One of the words most frequently used to describe the great Savannah, Georgia-born author Flannery O’Connor is “paradoxical.” Exactly why that word is such an appropriate one is demonstrated with informed passion and masterful skill in Brad Gooch’s finely-layered biography: Flannery, A Life of Flannery O’Connor.
The fact that the mystery O’Connor’s life and work continues to draw increasing attention in 2011 is amazing when considering how steeped it is in the language of her times—the very racially charged South of the mid-1900s–– and when noting her early death from lupus at the age of thirty-nine.
Reversing the Accepted Order of Things
Gooch begins his story by revisiting a moment that would remain a reference point of both humor and symbolism throughout O’Connor’s remarkable life. He takes us to the author’s childhood home in Savannah, just off Lafayette Square, where in 1930 she received a visit from a news cameraman “to record her buff Cochin bantam, the chicken she reputedly taught to walk backward.” While a chicken may have been the first bird to enhance her public profile, in her personal essay about the incident, The King of the Birds, O’Connor noted “My quest, whatever it was actually for, ended with peacocks.”
Her childhood penchant for reversing the accepted order of things might be read as nothing more than weird if attributed to another five-year-old. Because it is O’Connor it may instead be viewed as one early hint of a creative sensibility that in time would create and coax characters into acting out challenging dilemmas of the human condition as she observed it. Biographer Gooch’s narrative is particularly astute when it comes to his evocation of how that sensibility recognized its own value and instinctively preserved itself within “a regulated and meticulously organized world within a world.”
Her survival tactics included the creation of poems, cartoons, and booklets in which she presented portraits of Edward O’Connor, her adored businessman father, and the resilient Regina Cline O’Connor, her mother. They also included somewhat restrained rebellions against the authority of the nuns, at St. Vincent’s Grammar School for Girls, whose job it was to help shape her character into one reflecting modern Catholic grace and values.
Like nearly all Americans who grew up during the 1930s, Flannery O’Connor’s childhood was marked by the economic ravages of the Great Depression. Her father lost first his real estate business, then a succession of jobs until he was forced to accept a position in Atlanta in 1938 and moved his family to Milledgeville, where in time his daughter would become one of its most famous citizens. Even more notable than the family’s financial ups and downs was Edward O’Connor’s death from lupus at the age of forty-five in 1941. His daughter was then fifteen.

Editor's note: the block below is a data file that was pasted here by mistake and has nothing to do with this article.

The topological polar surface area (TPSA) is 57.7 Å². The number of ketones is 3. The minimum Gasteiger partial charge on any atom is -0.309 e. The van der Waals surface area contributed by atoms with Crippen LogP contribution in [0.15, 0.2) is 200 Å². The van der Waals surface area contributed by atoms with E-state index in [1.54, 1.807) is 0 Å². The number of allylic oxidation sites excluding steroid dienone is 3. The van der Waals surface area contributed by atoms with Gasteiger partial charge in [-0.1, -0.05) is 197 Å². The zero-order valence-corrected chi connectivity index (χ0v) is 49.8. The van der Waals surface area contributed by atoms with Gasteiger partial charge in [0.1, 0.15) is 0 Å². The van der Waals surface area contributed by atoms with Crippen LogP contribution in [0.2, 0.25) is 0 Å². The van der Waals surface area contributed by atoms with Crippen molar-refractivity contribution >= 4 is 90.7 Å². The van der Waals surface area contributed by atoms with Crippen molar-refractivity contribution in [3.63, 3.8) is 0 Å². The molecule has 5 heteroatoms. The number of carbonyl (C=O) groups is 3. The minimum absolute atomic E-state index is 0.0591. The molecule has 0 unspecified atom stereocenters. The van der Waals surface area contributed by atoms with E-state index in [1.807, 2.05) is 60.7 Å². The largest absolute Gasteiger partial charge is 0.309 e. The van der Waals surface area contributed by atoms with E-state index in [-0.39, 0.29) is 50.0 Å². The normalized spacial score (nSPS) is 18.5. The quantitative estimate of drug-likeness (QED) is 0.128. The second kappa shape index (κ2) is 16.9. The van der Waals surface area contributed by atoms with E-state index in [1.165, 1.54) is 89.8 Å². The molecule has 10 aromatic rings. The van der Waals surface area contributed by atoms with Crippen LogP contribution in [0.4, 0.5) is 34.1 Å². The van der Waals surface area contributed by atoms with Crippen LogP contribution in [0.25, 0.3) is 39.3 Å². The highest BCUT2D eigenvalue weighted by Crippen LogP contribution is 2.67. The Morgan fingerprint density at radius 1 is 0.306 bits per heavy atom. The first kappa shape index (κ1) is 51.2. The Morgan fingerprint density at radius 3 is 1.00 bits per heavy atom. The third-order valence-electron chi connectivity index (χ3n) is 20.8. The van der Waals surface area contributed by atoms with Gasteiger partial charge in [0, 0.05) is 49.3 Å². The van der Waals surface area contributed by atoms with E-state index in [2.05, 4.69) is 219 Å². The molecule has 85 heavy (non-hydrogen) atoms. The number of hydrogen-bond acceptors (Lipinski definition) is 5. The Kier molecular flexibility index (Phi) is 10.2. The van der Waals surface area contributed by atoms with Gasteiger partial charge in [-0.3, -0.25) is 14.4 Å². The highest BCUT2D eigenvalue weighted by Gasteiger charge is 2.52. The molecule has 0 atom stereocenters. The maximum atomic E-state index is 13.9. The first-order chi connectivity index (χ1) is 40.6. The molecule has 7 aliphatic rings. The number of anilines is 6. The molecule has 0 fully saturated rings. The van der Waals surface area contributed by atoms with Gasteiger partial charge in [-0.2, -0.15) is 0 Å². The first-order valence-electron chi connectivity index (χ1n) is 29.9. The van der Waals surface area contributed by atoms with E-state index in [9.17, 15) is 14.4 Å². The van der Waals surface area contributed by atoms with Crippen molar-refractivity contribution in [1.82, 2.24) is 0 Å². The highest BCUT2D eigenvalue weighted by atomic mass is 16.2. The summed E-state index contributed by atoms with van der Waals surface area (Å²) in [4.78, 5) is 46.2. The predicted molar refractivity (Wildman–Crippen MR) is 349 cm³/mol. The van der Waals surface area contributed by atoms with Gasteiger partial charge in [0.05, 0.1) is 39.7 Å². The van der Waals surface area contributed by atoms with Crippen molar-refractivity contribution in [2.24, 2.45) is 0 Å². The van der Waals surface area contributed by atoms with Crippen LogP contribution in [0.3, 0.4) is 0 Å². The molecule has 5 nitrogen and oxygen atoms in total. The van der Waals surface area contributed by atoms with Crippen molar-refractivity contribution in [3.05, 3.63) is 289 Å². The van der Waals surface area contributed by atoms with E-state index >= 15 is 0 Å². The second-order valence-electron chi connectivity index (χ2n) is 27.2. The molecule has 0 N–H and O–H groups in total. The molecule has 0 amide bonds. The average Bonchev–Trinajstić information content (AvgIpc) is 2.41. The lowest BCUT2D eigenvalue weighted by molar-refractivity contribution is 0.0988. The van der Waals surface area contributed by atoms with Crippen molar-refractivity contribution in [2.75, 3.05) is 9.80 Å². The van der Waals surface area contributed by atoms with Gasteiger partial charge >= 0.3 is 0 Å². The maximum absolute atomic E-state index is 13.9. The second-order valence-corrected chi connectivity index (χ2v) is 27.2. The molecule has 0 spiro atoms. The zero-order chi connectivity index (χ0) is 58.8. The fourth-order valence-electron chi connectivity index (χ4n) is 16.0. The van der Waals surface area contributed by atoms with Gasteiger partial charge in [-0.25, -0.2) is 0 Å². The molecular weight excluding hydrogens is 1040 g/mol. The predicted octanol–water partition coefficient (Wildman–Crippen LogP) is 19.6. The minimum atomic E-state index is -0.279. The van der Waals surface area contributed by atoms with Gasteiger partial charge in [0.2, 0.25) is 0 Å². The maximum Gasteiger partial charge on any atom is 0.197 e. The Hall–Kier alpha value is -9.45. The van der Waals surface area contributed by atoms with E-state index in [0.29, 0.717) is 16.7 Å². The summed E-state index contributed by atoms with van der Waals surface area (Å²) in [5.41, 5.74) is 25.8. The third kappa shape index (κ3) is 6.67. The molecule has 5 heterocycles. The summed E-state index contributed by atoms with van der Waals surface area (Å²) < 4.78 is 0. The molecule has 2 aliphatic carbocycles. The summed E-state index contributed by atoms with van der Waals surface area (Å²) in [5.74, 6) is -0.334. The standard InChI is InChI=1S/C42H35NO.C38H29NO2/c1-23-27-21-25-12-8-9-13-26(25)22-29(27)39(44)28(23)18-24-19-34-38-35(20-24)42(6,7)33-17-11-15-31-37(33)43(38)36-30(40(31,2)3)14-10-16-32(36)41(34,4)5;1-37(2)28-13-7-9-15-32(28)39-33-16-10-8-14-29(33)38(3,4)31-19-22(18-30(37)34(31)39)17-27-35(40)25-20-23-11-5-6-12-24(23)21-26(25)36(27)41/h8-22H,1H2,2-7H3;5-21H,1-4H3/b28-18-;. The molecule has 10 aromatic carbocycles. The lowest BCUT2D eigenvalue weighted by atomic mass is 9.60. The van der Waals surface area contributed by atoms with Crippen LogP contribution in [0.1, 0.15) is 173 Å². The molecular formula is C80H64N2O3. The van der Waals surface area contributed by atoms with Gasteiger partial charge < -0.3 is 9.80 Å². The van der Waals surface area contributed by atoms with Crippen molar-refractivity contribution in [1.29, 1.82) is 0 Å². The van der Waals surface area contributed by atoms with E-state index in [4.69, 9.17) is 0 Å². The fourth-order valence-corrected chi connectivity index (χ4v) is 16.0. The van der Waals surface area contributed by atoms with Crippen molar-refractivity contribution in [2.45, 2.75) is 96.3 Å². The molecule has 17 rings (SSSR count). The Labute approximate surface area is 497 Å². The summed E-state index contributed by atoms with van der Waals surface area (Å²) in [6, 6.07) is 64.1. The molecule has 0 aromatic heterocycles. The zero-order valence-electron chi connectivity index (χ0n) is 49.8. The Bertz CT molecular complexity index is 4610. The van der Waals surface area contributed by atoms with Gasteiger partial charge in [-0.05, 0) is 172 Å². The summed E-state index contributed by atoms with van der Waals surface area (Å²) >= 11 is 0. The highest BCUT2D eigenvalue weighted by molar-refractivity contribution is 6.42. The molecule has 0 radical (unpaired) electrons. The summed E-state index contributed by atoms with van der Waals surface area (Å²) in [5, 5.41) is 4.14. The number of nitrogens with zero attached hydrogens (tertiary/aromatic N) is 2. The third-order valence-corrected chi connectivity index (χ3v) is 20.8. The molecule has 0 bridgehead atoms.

Each turn of fate in Flannery O’Connor’s life as recounted by Gooch seems to have reinforced her personality with powerful measures of theological insight, focused creativity, and humor. A couple of years following her father’s death, she noted: “A sense of the dramatic, of the tragic, of the infinite, has descended upon us, filling us with grief, but even above grief, wonder.” Most people stop at the “grief” part and allow themselves to simply wallow in it until ready to move on. The mystery of the “wonder” continuously pushed O’Connor forward.
At the age of twenty-five, in December 1950, she was told she was suffering from a severe case of rheumatoid arthritis, but learned two years later, Gooch reveals, that her true condition had been hidden from her. Sally Fitzgerald, one of her closest friends, informed her she was suffering from the same disease that had killed her father. By the time she learned her actual condition, O’Connor had already distinguished herself as an aspiring writer at the famous Iowa Writers’ Workshop and as one from whom great things were expected at the famous Yaddo Artists’ Colony. Her status as a professional author rested mostly on a number of short stories that had been published in prestigious literary journals and on her now classic 1952 novel Wise Blood, published just a month before learning about her medical fate.
Such “devastating knowledge” might have reduced another sensitive soul to a simmering puddle of depression from which they might never have recovered. As Gooch points out, “She did not know whether she would be allotted the same three years of borrowed time as her father, following his diagnosis, or if indeed ‘the Scientist’ possessed a miracle cure. She had her doubts.”
She also had her faith and intellectual passion, both of which helped her to confront the enemy known as lupus. (Gooch’s report on how doctors treated individuals with the disease in the 1950s is particularly interesting in light of the Food and Drug Administration’s recent approval of a drug called Benlysta as a treatment option; the authorization marked the first time in fifty-four years a new drug has received such an endorsement.)
Please Click to Read: Events, Books Highlight Flannery O’Connor Legacy part 3: The N-Word Factor
author The American Poet Who Went Home Again
and co-author of Encyclopedia of the Harlem Renaissance